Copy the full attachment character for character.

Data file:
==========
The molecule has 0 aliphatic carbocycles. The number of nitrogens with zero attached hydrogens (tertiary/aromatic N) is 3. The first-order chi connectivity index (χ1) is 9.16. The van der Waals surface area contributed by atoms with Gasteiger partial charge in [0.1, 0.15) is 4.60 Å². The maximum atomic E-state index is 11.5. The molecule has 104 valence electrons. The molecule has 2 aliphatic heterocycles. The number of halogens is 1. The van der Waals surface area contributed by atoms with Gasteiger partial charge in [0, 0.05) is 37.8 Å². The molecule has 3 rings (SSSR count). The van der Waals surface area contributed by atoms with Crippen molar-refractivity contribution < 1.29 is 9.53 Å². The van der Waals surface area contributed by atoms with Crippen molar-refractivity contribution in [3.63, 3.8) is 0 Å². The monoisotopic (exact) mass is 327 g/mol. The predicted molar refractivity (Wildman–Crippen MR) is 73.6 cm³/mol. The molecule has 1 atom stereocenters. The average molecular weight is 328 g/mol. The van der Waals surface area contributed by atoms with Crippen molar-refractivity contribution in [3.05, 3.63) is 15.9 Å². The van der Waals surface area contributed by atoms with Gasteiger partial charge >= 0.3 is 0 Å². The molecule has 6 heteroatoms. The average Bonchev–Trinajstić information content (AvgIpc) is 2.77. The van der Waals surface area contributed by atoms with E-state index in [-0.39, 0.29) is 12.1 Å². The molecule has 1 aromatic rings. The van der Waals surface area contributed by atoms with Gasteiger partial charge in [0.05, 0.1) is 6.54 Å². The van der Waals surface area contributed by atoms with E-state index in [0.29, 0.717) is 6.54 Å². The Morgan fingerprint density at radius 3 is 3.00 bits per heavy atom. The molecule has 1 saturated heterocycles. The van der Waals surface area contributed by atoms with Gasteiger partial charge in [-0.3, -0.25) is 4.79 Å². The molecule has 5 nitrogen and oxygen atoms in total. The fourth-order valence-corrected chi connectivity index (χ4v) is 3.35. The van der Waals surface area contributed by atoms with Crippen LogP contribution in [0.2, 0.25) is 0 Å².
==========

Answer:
The molecule has 0 aliphatic carbocycles. The number of nitrogens with zero attached hydrogens (tertiary/aromatic N) is 3. The first-order chi connectivity index (χ1) is 9.16. The van der Waals surface area contributed by atoms with Gasteiger partial charge in [0.1, 0.15) is 4.60 Å². The maximum atomic E-state index is 11.5. The molecule has 104 valence electrons. The molecule has 2 aliphatic heterocycles. The number of halogens is 1. The van der Waals surface area contributed by atoms with Gasteiger partial charge in [0, 0.05) is 37.8 Å². The molecule has 3 rings (SSSR count). The van der Waals surface area contributed by atoms with Crippen molar-refractivity contribution < 1.29 is 9.53 Å². The van der Waals surface area contributed by atoms with Crippen molar-refractivity contribution in [3.63, 3.8) is 0 Å². The monoisotopic (exact) mass is 327 g/mol. The predicted molar refractivity (Wildman–Crippen MR) is 73.6 cm³/mol. The molecule has 1 atom stereocenters. The average molecular weight is 328 g/mol. The van der Waals surface area contributed by atoms with Crippen molar-refractivity contribution in [3.05, 3.63) is 15.9 Å². The van der Waals surface area contributed by atoms with Gasteiger partial charge >= 0.3 is 0 Å². The molecule has 6 heteroatoms. The average Bonchev–Trinajstić information content (AvgIpc) is 2.77. The van der Waals surface area contributed by atoms with E-state index in [-0.39, 0.29) is 12.1 Å². The molecule has 1 aromatic rings. The van der Waals surface area contributed by atoms with Gasteiger partial charge in [0.05, 0.1) is 6.54 Å². The van der Waals surface area contributed by atoms with E-state index in [0.29, 0.717) is 6.54 Å². The Morgan fingerprint density at radius 3 is 3.00 bits per heavy atom. The molecule has 1 saturated heterocycles. The van der Waals surface area contributed by atoms with Gasteiger partial charge in [-0.3, -0.25) is 4.79 Å². The molecule has 5 nitrogen and oxygen atoms in total. The fourth-order valence-corrected chi connectivity index (χ4v) is 3.35. The van der Waals surface area contributed by atoms with Crippen LogP contribution in [0.2, 0.25) is 0 Å².